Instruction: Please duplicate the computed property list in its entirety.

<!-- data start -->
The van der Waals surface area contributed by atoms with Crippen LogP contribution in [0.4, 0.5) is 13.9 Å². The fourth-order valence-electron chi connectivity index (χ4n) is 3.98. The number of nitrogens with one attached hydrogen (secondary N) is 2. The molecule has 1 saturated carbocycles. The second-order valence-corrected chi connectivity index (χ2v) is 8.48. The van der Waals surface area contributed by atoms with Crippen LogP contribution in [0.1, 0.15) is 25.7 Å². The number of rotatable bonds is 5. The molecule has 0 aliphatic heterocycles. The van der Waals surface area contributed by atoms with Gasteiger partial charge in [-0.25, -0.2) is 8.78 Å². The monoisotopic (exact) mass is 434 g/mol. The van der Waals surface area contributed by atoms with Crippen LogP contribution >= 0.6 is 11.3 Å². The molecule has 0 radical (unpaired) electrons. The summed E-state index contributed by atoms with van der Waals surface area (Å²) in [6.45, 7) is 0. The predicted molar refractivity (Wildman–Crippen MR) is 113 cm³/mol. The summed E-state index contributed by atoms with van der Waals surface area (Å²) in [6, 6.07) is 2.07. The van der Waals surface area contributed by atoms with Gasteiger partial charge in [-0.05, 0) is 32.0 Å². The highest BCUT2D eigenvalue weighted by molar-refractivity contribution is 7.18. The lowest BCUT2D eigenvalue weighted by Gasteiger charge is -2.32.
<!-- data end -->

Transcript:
The van der Waals surface area contributed by atoms with Crippen LogP contribution in [0.4, 0.5) is 13.9 Å². The fourth-order valence-electron chi connectivity index (χ4n) is 3.98. The number of nitrogens with one attached hydrogen (secondary N) is 2. The molecule has 1 saturated carbocycles. The second-order valence-corrected chi connectivity index (χ2v) is 8.48. The van der Waals surface area contributed by atoms with Crippen LogP contribution in [0.1, 0.15) is 25.7 Å². The number of rotatable bonds is 5. The molecule has 0 aliphatic heterocycles. The van der Waals surface area contributed by atoms with Gasteiger partial charge in [-0.25, -0.2) is 8.78 Å². The monoisotopic (exact) mass is 434 g/mol. The van der Waals surface area contributed by atoms with Crippen LogP contribution >= 0.6 is 11.3 Å². The molecule has 0 radical (unpaired) electrons. The summed E-state index contributed by atoms with van der Waals surface area (Å²) in [6.45, 7) is 0. The predicted molar refractivity (Wildman–Crippen MR) is 113 cm³/mol. The summed E-state index contributed by atoms with van der Waals surface area (Å²) in [6, 6.07) is 2.07. The van der Waals surface area contributed by atoms with Gasteiger partial charge in [-0.05, 0) is 32.0 Å². The highest BCUT2D eigenvalue weighted by molar-refractivity contribution is 7.18. The lowest BCUT2D eigenvalue weighted by Gasteiger charge is -2.32.